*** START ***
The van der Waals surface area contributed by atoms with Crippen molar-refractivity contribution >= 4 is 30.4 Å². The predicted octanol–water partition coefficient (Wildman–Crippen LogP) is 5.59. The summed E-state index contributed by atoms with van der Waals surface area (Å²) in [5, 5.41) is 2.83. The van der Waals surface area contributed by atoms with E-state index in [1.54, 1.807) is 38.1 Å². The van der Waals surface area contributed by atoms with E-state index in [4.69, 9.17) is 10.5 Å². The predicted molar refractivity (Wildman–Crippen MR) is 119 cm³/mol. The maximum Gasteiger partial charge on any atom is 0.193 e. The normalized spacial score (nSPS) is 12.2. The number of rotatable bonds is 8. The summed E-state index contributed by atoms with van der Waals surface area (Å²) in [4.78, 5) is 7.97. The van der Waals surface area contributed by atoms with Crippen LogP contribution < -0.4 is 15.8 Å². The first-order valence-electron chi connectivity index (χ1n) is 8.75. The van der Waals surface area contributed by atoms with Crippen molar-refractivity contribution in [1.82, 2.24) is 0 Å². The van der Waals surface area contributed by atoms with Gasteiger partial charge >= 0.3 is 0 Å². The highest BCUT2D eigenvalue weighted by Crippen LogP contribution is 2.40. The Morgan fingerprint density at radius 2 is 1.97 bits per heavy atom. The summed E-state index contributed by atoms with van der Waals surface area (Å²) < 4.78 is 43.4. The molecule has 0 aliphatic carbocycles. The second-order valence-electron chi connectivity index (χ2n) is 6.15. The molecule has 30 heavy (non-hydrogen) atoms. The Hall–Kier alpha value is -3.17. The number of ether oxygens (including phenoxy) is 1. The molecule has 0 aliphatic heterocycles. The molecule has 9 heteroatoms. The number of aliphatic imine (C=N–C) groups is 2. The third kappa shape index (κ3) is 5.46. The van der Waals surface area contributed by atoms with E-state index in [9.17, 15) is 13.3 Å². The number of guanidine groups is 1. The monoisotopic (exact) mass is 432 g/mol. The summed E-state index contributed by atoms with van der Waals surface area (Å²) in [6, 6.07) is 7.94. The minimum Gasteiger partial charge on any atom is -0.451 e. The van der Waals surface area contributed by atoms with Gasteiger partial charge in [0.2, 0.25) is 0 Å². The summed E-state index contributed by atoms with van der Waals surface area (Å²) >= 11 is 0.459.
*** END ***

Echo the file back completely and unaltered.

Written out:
The van der Waals surface area contributed by atoms with Crippen molar-refractivity contribution >= 4 is 30.4 Å². The predicted octanol–water partition coefficient (Wildman–Crippen LogP) is 5.59. The summed E-state index contributed by atoms with van der Waals surface area (Å²) in [5, 5.41) is 2.83. The van der Waals surface area contributed by atoms with E-state index in [1.54, 1.807) is 38.1 Å². The van der Waals surface area contributed by atoms with E-state index in [4.69, 9.17) is 10.5 Å². The predicted molar refractivity (Wildman–Crippen MR) is 119 cm³/mol. The maximum Gasteiger partial charge on any atom is 0.193 e. The normalized spacial score (nSPS) is 12.2. The number of rotatable bonds is 8. The summed E-state index contributed by atoms with van der Waals surface area (Å²) in [4.78, 5) is 7.97. The van der Waals surface area contributed by atoms with Crippen LogP contribution < -0.4 is 15.8 Å². The first-order valence-electron chi connectivity index (χ1n) is 8.75. The van der Waals surface area contributed by atoms with Crippen molar-refractivity contribution in [1.82, 2.24) is 0 Å². The van der Waals surface area contributed by atoms with Gasteiger partial charge >= 0.3 is 0 Å². The highest BCUT2D eigenvalue weighted by Crippen LogP contribution is 2.40. The Morgan fingerprint density at radius 2 is 1.97 bits per heavy atom. The summed E-state index contributed by atoms with van der Waals surface area (Å²) < 4.78 is 43.4. The molecule has 0 aliphatic carbocycles. The second-order valence-electron chi connectivity index (χ2n) is 6.15. The molecule has 30 heavy (non-hydrogen) atoms. The Hall–Kier alpha value is -3.17. The number of ether oxygens (including phenoxy) is 1. The molecule has 0 aliphatic heterocycles. The molecule has 9 heteroatoms. The number of aliphatic imine (C=N–C) groups is 2. The third kappa shape index (κ3) is 5.46. The van der Waals surface area contributed by atoms with E-state index in [9.17, 15) is 13.3 Å². The number of guanidine groups is 1. The monoisotopic (exact) mass is 432 g/mol. The summed E-state index contributed by atoms with van der Waals surface area (Å²) in [6, 6.07) is 7.94. The minimum Gasteiger partial charge on any atom is -0.451 e. The van der Waals surface area contributed by atoms with Gasteiger partial charge in [0.2, 0.25) is 0 Å². The summed E-state index contributed by atoms with van der Waals surface area (Å²) >= 11 is 0.459.